The freshest of ingredients can add something unexpected to a simple seasonal lunch, advises Simon Hopkinson.
For one of the first times in my life as a cookery writer, this glorious month of May shall be bereft of a single recipe for asparagus, for I have been shamed by my fellow Englishmen and women. This time last year, in the glorious Surrey countryside, I witnessed, over and over again, the antics of previous visitors kindly invited to pick their own farm asparagus (after a modest fee) who, it seems, had turned primitive when it came to one of the most joyous tasks of the culinary field.
What so horrified me as I meandered up and down the raised beds, quietly harvesting my bounty, was that at least a quarter of these beautiful green spears, standing so proud and just begging to be sliced out of the ground with a long, sharp knife, had then simply been discarded upon the soil. The perversity of such sacrilege left me more depressed than I can recently recall, as I motored back to west London.
Naturally, I suggest that readers of Country Life will wholeheartedly agree with my distress over such behaviour and understand my reluctance to, once again, display enthusiasm for this seasonal delight. Let us hope that my outrage conveyed to the growers, last year, may now have corrected the situation and allow me to wax lyrical once more next year.
In the meantime, I hope that the following two offerings will appease; at least the lamb is as seasonal as can be and, together with the vibrantly flavoured squid salad, will hopefully provide a first and main course that could not be more fresh tasting for, say, a late-spring weekend lunch.
Poached neck fillet of lamb with spinach and egg and lemon sauce (serves 4)
The simple soup known as avgolemono is made when a flavoursome chicken broth, lemon juice and rice are lightly emulsified by the quick addition of beaten eggs (or sometimes just yolks) whisked into it, both thickening and enriching the assembly. The following preparation using lamb employs a similar method, producing a delicate, yet deeply savoury dish.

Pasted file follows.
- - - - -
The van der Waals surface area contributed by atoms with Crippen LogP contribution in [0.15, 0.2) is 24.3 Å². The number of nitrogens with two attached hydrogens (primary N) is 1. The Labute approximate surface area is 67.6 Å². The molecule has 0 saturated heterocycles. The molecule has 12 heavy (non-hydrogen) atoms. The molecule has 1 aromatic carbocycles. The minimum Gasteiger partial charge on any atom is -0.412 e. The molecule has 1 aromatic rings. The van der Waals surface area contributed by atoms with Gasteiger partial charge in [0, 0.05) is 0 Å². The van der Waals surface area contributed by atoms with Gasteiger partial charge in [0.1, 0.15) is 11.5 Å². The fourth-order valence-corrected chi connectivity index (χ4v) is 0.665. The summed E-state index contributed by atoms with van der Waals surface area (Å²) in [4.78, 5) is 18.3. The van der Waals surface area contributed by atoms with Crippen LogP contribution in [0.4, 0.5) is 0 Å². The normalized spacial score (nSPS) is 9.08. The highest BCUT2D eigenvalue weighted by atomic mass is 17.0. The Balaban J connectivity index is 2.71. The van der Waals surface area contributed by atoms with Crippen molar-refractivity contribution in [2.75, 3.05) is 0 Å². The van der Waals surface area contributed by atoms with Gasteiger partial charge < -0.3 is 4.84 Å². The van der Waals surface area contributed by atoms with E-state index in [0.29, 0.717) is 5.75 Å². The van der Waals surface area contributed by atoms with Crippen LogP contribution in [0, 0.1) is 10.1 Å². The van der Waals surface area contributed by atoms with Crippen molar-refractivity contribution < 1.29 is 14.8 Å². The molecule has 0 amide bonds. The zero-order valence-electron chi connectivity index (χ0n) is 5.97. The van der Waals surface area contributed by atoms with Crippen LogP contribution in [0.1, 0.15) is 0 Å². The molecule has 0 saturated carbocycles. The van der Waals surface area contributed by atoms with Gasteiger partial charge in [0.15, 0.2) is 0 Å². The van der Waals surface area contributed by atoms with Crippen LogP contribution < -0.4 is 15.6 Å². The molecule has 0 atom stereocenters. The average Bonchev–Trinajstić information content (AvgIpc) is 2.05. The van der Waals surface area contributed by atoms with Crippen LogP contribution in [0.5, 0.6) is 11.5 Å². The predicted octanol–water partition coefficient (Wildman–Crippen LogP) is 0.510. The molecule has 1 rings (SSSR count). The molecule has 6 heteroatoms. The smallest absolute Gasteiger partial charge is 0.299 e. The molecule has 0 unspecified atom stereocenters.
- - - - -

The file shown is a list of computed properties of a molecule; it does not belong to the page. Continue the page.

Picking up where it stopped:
Note: boned and rolled lamb breast is now a regular feature in supermarkets, but if your butcher has whole lamb breasts, simply ask him to chop them into pieces, bones and all, but kindly request that he also removes most of the excess fat.
For the lamb cooking broth
300g boned lamb breast (or another cheap cut), chopped into small pieces
200ml dry white wine
3 celery stalks, chopped
3 cloves garlic, bruised
2 small onions, chopped
2 carrots, chopped
A little salt
4 small lamb neck fillets
Juice of 2 small lemons
4 egg yolks, beaten
100ml double cream
About 3 handfuls of small, young spinach leaves
Freshly ground white pepper
Put the ingredients for the broth into a roomy pot and add about one litre of cold water. Slowly bring up to a simmer and skim off all resultant scum that appears on the surface. Allow to quietly cook for about one hour. Now, immerse the lamb fillets and poach for no more than 20 minutes or so. Lift them out, place upon a warmed dish and secure with foil. Strain the broth through a fine sieve into a clean pan (discard all solids), allow to settle for a few minutes and then remove the fat from the surface using a few sheets of kitchen paper.